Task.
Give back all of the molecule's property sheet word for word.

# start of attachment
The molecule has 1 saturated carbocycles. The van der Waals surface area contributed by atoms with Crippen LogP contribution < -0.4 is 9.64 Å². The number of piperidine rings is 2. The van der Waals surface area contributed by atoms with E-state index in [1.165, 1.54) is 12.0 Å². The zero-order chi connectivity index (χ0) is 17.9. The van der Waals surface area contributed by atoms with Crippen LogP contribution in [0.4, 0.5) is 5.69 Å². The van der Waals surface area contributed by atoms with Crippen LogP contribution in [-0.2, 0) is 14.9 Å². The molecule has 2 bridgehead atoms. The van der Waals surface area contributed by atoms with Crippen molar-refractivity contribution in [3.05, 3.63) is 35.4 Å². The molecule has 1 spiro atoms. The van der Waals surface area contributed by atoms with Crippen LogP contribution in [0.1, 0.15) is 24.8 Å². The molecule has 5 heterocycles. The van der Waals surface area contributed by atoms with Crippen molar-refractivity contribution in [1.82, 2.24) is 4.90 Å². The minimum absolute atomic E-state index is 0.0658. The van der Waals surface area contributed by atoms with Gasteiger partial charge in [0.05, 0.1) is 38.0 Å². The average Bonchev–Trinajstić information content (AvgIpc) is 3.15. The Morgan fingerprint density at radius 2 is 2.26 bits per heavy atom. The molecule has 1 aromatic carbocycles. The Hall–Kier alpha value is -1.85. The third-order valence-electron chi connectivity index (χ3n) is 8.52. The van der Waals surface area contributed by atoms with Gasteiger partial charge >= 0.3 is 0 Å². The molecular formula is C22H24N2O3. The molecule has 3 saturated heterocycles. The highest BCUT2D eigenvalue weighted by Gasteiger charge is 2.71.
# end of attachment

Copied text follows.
The molecule has 1 saturated carbocycles. The van der Waals surface area contributed by atoms with Crippen LogP contribution < -0.4 is 9.64 Å². The number of piperidine rings is 2. The van der Waals surface area contributed by atoms with E-state index in [1.165, 1.54) is 12.0 Å². The zero-order chi connectivity index (χ0) is 17.9. The van der Waals surface area contributed by atoms with Crippen LogP contribution in [0.4, 0.5) is 5.69 Å². The van der Waals surface area contributed by atoms with Crippen LogP contribution in [-0.2, 0) is 14.9 Å². The molecule has 2 bridgehead atoms. The van der Waals surface area contributed by atoms with Crippen molar-refractivity contribution in [3.05, 3.63) is 35.4 Å². The molecule has 1 spiro atoms. The van der Waals surface area contributed by atoms with Crippen LogP contribution in [0.1, 0.15) is 24.8 Å². The molecule has 5 heterocycles. The van der Waals surface area contributed by atoms with Crippen molar-refractivity contribution in [1.82, 2.24) is 4.90 Å². The minimum absolute atomic E-state index is 0.0658. The van der Waals surface area contributed by atoms with Gasteiger partial charge in [0.05, 0.1) is 38.0 Å². The average Bonchev–Trinajstić information content (AvgIpc) is 3.15. The Morgan fingerprint density at radius 2 is 2.26 bits per heavy atom. The molecule has 1 aromatic carbocycles. The Hall–Kier alpha value is -1.85. The third-order valence-electron chi connectivity index (χ3n) is 8.52. The van der Waals surface area contributed by atoms with Gasteiger partial charge >= 0.3 is 0 Å². The molecular formula is C22H24N2O3. The molecule has 3 saturated heterocycles. The highest BCUT2D eigenvalue weighted by Gasteiger charge is 2.71.